The military and aerospace (mil/aero) community has been talking about dwindling defense budgets in the U.S. and Europe for years. Attentions, especially those of technology companies providing mil/aero solutions, have turned to emerging markets, including BRIC (Brazil, Russia, India, China) and MENA (Middle East and North Africa) countries.
President Obama sent his Fiscal Year 2015 Budget to Congress this month, and many in the U.S. are already hotly debating its allotment for the U.S. Department of Defense (DoD).
The budget builds on the “Opportunity, Growth, and Security Initiative that invests in our economic priorities in a smart way that is fully paid for by making smart spending cuts and closing tax loopholes that right now only benefit the well-off and the well-connected,” President Obama said.
U.S. Secretary of Defense Chuck Hagel made the following recommendations to President Obama for the Defense Department FY 2015 budget—which he called “the first budget to fully reflect the transition [the] DoD is making after 13 years of war—the longest conflict in our nation’s history.”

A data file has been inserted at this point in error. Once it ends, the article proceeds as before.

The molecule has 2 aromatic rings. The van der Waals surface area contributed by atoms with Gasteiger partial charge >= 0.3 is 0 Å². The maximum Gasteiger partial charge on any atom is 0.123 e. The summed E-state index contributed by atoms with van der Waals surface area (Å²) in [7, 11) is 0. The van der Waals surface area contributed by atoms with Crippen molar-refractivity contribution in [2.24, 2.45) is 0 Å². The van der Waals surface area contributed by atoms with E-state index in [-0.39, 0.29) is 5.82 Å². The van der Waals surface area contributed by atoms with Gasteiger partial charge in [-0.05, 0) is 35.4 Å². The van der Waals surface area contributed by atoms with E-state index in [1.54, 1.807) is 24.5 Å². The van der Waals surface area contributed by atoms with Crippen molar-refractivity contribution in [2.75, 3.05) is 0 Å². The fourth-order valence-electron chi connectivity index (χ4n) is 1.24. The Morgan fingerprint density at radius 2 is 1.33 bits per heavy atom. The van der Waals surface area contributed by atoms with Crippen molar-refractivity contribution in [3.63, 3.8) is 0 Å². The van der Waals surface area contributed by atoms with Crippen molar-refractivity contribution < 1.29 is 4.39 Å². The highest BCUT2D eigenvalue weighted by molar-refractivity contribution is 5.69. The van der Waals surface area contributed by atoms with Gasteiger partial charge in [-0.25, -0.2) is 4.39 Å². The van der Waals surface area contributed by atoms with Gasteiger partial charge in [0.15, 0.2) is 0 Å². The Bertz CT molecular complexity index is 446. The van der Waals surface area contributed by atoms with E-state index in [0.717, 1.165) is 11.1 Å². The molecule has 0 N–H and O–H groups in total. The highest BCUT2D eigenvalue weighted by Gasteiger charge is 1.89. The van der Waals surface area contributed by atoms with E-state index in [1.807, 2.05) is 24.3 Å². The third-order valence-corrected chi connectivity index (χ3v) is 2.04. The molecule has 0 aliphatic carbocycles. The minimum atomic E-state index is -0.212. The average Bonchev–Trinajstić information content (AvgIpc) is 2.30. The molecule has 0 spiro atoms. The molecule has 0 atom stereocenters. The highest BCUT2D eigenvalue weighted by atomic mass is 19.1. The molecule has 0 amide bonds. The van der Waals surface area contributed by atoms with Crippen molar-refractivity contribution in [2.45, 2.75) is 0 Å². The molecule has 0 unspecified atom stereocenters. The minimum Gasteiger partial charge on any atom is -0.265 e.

The budget calls for a reduction, to pre-World War II levels, of U.S. Army personnel, elimination of the A-10 military aircraft, and increased investment in modern technologies—referred to by Hagel as “an emphasis on capability over capacity.”
Hagel’s recommendations “favor a smaller and more capable force—putting a premium on rapidly deployable, self-sustaining platforms that can defeat more technologically advanced adversaries,” he said.
The DOD’s FY 2015 base budget request is $496 billion, roughly the same as the current year’s budget, and calls for $26 billion for the President’s Opportunity Growth and Security Initiative to improve readiness and modernization.